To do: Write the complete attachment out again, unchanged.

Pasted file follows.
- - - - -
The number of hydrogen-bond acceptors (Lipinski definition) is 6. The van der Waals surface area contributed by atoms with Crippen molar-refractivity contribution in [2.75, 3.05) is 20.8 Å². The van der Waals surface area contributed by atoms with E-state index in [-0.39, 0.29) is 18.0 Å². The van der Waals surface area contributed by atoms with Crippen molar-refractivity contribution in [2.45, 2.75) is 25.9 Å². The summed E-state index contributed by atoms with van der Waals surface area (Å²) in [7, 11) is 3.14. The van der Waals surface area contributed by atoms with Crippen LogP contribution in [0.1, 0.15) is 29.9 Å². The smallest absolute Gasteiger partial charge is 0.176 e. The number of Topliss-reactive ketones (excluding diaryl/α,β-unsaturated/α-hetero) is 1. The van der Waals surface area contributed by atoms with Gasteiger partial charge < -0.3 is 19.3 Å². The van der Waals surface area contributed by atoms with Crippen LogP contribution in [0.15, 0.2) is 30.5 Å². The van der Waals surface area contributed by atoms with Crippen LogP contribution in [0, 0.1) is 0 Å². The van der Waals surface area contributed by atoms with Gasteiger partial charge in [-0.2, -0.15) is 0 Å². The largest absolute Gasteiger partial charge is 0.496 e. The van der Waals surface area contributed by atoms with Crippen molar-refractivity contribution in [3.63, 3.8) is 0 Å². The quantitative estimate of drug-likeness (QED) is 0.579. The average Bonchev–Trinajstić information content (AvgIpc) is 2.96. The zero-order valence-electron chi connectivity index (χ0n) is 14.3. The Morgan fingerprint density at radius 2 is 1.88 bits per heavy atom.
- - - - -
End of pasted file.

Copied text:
The number of hydrogen-bond acceptors (Lipinski definition) is 6. The van der Waals surface area contributed by atoms with Crippen molar-refractivity contribution in [2.75, 3.05) is 20.8 Å². The van der Waals surface area contributed by atoms with E-state index in [-0.39, 0.29) is 18.0 Å². The van der Waals surface area contributed by atoms with Crippen molar-refractivity contribution in [2.45, 2.75) is 25.9 Å². The summed E-state index contributed by atoms with van der Waals surface area (Å²) in [7, 11) is 3.14. The van der Waals surface area contributed by atoms with Crippen LogP contribution in [0.1, 0.15) is 29.9 Å². The smallest absolute Gasteiger partial charge is 0.176 e. The number of Topliss-reactive ketones (excluding diaryl/α,β-unsaturated/α-hetero) is 1. The van der Waals surface area contributed by atoms with Gasteiger partial charge < -0.3 is 19.3 Å². The van der Waals surface area contributed by atoms with Crippen LogP contribution in [0.15, 0.2) is 30.5 Å². The van der Waals surface area contributed by atoms with Crippen LogP contribution in [0, 0.1) is 0 Å². The van der Waals surface area contributed by atoms with Gasteiger partial charge in [-0.2, -0.15) is 0 Å². The largest absolute Gasteiger partial charge is 0.496 e. The van der Waals surface area contributed by atoms with Crippen molar-refractivity contribution in [3.63, 3.8) is 0 Å². The quantitative estimate of drug-likeness (QED) is 0.579. The average Bonchev–Trinajstić information content (AvgIpc) is 2.96. The zero-order valence-electron chi connectivity index (χ0n) is 14.3. The Morgan fingerprint density at radius 2 is 1.88 bits per heavy atom.